Holy judiciary: an unholy fictiontext_fields
The entry of former chief justice Ranjan Gogoi into the Rajya Sabha is unlikely to have caused any shock or surprise in anyone. The democratic society has already assessed his new position as a reward for fulfilling the wishes of the BJP regime at the centre. There is small wonder in Gogoi's oath-taking other than as an example of the judiciary's subservience to the government.
Several judgements from benches presided over by Ranjan Gogoi, such as in Rafale and Babari Masjid cases, were viewed with frowns. Now this elevation makes it clear like daylight for whom they are all meant. It is the country's sad fate to be helpless spectators of the blatant violation of constitutional precedents by those who occupied the highest office of judiciary and those who headed the state. Former Supreme Court justice J Chelameswar had, in an extraordinary letter during March 2018 to the then chief justice Dipak Misra, stated bluntly that the bonhomie between the judiciary and the government would sound the death knell of democracy. But what emanates now from the capital is a foul smell of the fortress of judiciary. The prescience contained in the impassioned plea by Justice VR Krishna Iyer to the judiciary not to write its own obituary, has come to realisation.
The nomination to Rajya Sabha of Ranjan Gogoi, who had retired as chief justice of Supreme Court on 17 November last year, was made by President Ramnath Kovind in exercise of his powers to nominate to the Upper House 12 persons having special knowledge, or practical experience in respect of literature, science, art and social service. Even at the face of vehement criticisms, Gogoi has accepted it and taken oath as a member. Questions have already been raised whether the President's nomination and Gogoi's membership in parliament have legal validity. Many jurists point out that the President has legally no authority to nominate any one from outsie the listed disciplines. And no one knows about Gogoi having made any contribution in the fields named. As for the domain of law, it is outside what is mentioned in the Constitution.
Judiciary is generally described as an institution that protects law without letting it fall, break or get smeared. This definition premises itself on the idea that it is an institution with the powers to keep in the right direction the legislature which makes laws and the executive which enforces law and if necessary to check them. But instances have already become known of such a responsible instituton itself having become out of joint. Many in the judicial empire are in a severe credibility deficit. And a majority of them are those who lament that there is no option but to be servile to the government. For the last six years, there have been a series of instances of people in the good books of the sangh parivar being appointed judges, and those unsavoury to it being rejected. At one point, four Supreme Court judges, inluding Ranjan Gogoi himself, had openly told the media that even the roster of Supreme Court's benches were made to suit the wishes of the ruling establishment. But when he came to head the apex court, what Gogoi tried was not to restore the credibility, but to be more servile than the predecessor. In the case about the Rafale probe, in the Babri masjid judgement, in the case involving removal of Alok Verma from the top post of the CBI, and in the abrogation of Article 370, there were reproaches at those times that Gogoi did not stand on the side of law, but of the government. And all those verdicts were getting accepted on the conventional notion - for want of another option - that judges are beyond criticism. The nomination in question comes as a reward, before the sweat got dry, for all those judgements.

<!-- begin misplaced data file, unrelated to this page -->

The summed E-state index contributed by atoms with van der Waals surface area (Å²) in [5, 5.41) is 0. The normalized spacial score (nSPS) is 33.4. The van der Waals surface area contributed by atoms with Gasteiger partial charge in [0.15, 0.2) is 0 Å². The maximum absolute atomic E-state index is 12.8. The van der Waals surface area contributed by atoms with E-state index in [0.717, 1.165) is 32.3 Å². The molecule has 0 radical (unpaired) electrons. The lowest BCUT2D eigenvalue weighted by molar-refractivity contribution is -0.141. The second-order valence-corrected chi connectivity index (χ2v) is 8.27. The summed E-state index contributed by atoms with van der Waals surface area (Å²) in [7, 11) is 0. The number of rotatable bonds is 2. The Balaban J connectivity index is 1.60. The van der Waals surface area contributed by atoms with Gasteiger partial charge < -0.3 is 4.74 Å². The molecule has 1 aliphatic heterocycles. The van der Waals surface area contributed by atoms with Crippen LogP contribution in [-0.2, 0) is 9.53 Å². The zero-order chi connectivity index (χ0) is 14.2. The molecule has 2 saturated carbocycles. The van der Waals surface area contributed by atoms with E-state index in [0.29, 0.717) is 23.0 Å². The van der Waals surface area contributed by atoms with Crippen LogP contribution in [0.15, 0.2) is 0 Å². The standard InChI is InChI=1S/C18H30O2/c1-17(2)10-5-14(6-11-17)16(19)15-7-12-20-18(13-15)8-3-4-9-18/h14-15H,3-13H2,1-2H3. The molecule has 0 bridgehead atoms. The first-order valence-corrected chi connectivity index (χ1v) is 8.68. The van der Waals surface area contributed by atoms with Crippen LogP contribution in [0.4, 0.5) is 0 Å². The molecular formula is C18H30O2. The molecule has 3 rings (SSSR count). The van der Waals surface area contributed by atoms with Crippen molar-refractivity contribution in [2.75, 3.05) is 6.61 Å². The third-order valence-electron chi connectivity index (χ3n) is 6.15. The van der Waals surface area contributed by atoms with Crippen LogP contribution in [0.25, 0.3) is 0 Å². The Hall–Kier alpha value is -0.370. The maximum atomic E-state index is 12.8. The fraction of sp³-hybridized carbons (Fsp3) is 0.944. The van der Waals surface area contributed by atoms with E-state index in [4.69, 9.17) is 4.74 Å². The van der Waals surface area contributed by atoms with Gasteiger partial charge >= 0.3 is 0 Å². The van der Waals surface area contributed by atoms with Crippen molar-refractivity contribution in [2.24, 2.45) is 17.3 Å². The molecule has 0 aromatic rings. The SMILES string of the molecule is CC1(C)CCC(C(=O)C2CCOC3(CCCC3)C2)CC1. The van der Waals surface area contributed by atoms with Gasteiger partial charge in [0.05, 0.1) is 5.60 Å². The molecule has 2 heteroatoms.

The argument that the nomination of Gogoi is an attempt to create cohesion between the legislature and the judiciary, is a specious one. As matter of fact, what Gogoi has done is to bolster a hidden effort, knowingly or unknowingly, to weaken and erode the credibility of the judiciary. Charges have been raised against him by former Supreme Court Judges Markandey Kadju, Santosh Hegde, and senior SC lawyer Kapil Sibal about Gogoi's making a recommendation before the Modi government for his daughter's father-in-law in 2016, the unholy drama played out in the light of the sexual abuse allegations against him to wriggle out of the charge using the government machinery and the backing of the sangh media and of having smeared the sanctity of the judiciary. He even paved the way for the government to hound counsel Indira Jaising for having intervened for the complainant in the sexual abuse case. The oath-taking in Rajya Sabha by Ranjan Gogoi reveals the gravity of the cancer that is eating into India's judiciary, at the same time when the government is asking its officers and judges to be loyal to the regime and win rewards, or be ready to be ousted. Holy judiciary has become an unholy fiction.